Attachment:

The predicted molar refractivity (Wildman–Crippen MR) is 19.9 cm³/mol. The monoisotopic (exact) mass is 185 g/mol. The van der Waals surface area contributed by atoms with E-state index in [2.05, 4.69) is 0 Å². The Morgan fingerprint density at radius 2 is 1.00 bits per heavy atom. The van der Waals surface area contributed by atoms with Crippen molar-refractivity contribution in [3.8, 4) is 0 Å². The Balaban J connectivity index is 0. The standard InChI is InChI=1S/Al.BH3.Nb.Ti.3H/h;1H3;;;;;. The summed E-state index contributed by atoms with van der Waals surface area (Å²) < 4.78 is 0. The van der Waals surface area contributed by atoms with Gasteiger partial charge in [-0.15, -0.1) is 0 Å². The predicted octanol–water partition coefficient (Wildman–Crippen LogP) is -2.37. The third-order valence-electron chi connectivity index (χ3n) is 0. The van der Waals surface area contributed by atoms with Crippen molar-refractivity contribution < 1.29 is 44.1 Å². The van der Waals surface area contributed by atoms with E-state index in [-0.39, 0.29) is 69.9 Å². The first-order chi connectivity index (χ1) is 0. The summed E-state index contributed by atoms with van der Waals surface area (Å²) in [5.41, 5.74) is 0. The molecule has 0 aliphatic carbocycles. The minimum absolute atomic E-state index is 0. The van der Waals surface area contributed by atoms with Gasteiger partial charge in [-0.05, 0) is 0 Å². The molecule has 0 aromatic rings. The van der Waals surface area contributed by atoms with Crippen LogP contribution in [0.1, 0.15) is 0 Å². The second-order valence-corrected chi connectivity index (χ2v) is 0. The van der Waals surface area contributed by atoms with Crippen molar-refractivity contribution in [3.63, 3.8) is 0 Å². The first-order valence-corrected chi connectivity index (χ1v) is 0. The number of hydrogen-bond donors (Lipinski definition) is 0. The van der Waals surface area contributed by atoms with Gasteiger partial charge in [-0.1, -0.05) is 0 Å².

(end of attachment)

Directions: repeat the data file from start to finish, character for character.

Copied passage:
The predicted molar refractivity (Wildman–Crippen MR) is 19.9 cm³/mol. The monoisotopic (exact) mass is 185 g/mol. The van der Waals surface area contributed by atoms with E-state index in [2.05, 4.69) is 0 Å². The Morgan fingerprint density at radius 2 is 1.00 bits per heavy atom. The van der Waals surface area contributed by atoms with Crippen molar-refractivity contribution in [3.8, 4) is 0 Å². The Balaban J connectivity index is 0. The standard InChI is InChI=1S/Al.BH3.Nb.Ti.3H/h;1H3;;;;;. The summed E-state index contributed by atoms with van der Waals surface area (Å²) < 4.78 is 0. The van der Waals surface area contributed by atoms with Gasteiger partial charge in [-0.15, -0.1) is 0 Å². The predicted octanol–water partition coefficient (Wildman–Crippen LogP) is -2.37. The third-order valence-electron chi connectivity index (χ3n) is 0. The van der Waals surface area contributed by atoms with Crippen molar-refractivity contribution < 1.29 is 44.1 Å². The van der Waals surface area contributed by atoms with E-state index in [-0.39, 0.29) is 69.9 Å². The first-order chi connectivity index (χ1) is 0. The summed E-state index contributed by atoms with van der Waals surface area (Å²) in [5.41, 5.74) is 0. The molecule has 0 aliphatic carbocycles. The minimum absolute atomic E-state index is 0. The van der Waals surface area contributed by atoms with Gasteiger partial charge in [-0.05, 0) is 0 Å². The molecule has 0 aromatic rings. The van der Waals surface area contributed by atoms with Crippen LogP contribution in [0.1, 0.15) is 0 Å². The second-order valence-corrected chi connectivity index (χ2v) is 0. The van der Waals surface area contributed by atoms with Crippen molar-refractivity contribution in [3.63, 3.8) is 0 Å². The first-order valence-corrected chi connectivity index (χ1v) is 0. The number of hydrogen-bond donors (Lipinski definition) is 0. The van der Waals surface area contributed by atoms with Gasteiger partial charge in [-0.1, -0.05) is 0 Å².